Not sure it was something writing a paper, but eh, already done and submitted so...yeah.
ahhh okay. that's going beyond my knowledge, but wish you the best of luck!
It might all depend on how literally one takes the Adam and Eve story. Presently, I tend to take it more symbolically, as in awareness of "good and evil" and awareness of mortality are things that happened to the human animal at some point, and "death entering the world" was a spiritual death and "eating the fruit of the knowledge of good and evil" meant that we gained a unique awareness of empathy and malice.
In other words, when I see a cat torturing a mouse it has caught, I tend to consider the cat innocent in its cruelty, because I don't think kitty realizes the full extent of what she is doing, whereas, if a human (past a certain age / cognitive level) were to put a cat in a sack and beat it because they thought the sounds of the cat-screams were amusing, they'd be evil/doing evil, because THEY KNOW BETTER. Personally, I actually find nothing scarier than oblivious evil (like the time a young nephew of mine killed several of the family's newborn kittens because he didn't know that squeezing them too hard hurt them and kept getting at them and taking them out to hold and squeeze before anyone noticed/was able to get in to stop him)... (and it's how I like to make Skull Kids in my Zelda fanfictions), But there is something to be said for when a person "knows the difference between good and evil."
Ancient religious narratives aside, isn't science trying to figure out the same kind of thing? What makes humans different / what makes us have the "moral sense" that we have, why do some people in society not have "pro-social" traits and shoot up schools full of elementary kids, etc.
Er, yeah. I tend to see certain parts of the Bible (and other ancient stories) as symbolic and pointing to universal truths we're all trying to figure out, even we "sophisticated moderns" who have got it figured it out less than some of us think.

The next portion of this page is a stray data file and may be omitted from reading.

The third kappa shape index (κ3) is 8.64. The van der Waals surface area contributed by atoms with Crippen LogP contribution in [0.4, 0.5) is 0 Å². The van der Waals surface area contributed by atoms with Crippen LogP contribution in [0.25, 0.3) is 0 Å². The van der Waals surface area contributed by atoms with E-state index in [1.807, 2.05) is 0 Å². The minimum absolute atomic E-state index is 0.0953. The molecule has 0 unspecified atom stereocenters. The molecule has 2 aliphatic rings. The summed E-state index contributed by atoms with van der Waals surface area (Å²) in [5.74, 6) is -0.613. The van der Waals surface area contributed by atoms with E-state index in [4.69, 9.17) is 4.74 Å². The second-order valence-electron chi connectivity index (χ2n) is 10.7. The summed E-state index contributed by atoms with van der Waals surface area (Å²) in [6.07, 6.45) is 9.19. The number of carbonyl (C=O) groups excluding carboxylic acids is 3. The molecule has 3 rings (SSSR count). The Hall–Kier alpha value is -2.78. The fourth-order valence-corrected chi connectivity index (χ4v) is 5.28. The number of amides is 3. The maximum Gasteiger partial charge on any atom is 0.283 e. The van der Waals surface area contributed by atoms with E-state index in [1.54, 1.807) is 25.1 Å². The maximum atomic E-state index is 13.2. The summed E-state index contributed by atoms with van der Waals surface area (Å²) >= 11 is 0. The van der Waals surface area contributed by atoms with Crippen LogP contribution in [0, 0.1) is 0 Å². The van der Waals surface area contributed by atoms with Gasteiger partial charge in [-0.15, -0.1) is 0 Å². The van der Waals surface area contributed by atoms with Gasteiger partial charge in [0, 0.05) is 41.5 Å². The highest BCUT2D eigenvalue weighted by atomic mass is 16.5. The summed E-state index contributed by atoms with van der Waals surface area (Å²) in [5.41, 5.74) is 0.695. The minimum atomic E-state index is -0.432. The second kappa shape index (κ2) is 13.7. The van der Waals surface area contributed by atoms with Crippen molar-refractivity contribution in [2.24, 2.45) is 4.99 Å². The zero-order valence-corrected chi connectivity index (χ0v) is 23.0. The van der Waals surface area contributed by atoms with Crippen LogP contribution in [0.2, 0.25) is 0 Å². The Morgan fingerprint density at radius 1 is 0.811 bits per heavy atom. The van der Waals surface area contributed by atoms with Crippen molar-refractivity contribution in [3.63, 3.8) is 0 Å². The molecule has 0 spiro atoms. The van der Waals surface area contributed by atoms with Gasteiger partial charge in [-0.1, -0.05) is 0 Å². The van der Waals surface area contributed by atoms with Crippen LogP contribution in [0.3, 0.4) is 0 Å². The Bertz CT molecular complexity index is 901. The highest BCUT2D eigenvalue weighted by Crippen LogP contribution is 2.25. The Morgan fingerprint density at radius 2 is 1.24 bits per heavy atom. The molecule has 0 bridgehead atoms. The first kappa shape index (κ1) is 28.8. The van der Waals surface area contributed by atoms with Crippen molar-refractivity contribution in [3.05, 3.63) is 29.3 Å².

Then again, sometimes I also think I ought to be killed for believing in anything at all. I'm a stupid, defective person who's once-belief in the literal and continuing belief in anything means I'm really of little to now value to the future, right?
As for the seeking out story-help... try Writer's Block? Just because this is the Christian Coven doesn't mean that everyone on the board who is a Christian actually hangs out here on a regular basis, plus there are many non-Christians who enjoy studying history and religion who don't come to this part of the forum who might be eager the be of assistance over in Writer's Block. It's good to try all angles when researching.
edited 5th Jan '15 11:58:41 AM by Shadsie
There's a big problem if you think you should be killed for believing in something. Here's a hug. And don't listen to the idiot trolls that think being a Christian means you're less than human.
Not being there at the time these stories began, I do not know if they were meant to be myth or meant to be literal, but even if they were meant to be literal, I see no reason not to see myth. (I don't mean "myth" in the derogatory sense, in fact, I'm annoyed at the modern world for having made "myth" a bad word. I think we miss out on a lot). I don't think ancient people were idiots. I think they knew that there was something different and interesting about us (compared to how other animals seem to experience the world) and, of course, we do have our natural senses of morality and guilt. I think Ancient Jews tried to figure it all out as much as anyone. I think people only hate it as much as they do in the modern world because *both sides * lost their sense of "myth" about it and that's why we have the Creation museum. In other words, I think a lot of people who use it to try to prove or disprove the existence of a Higher Power or the roots of human morality as if we're dealing with something journalistic cosmically miss the point.
That said, again, not taking it literally didn't kill the idea of "God" in my mind. Take that as you will. Frankly, if you're here just to poke at us because you're slumming it among those you think of as less than you, I may be a newbie here, but let me ask you to get out. This place is a Coven - a safe place for those of a certain persuasion, a clubhouse that any outside the club need to be polite in. Wipe your feet before entering. If you want to put us in our place, there's Off-Topic Conversation for that. So far, you've been good, but know where you are, okay?
Mistakes Made Beautiful.
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I just wanted to find a way to make everyone believe.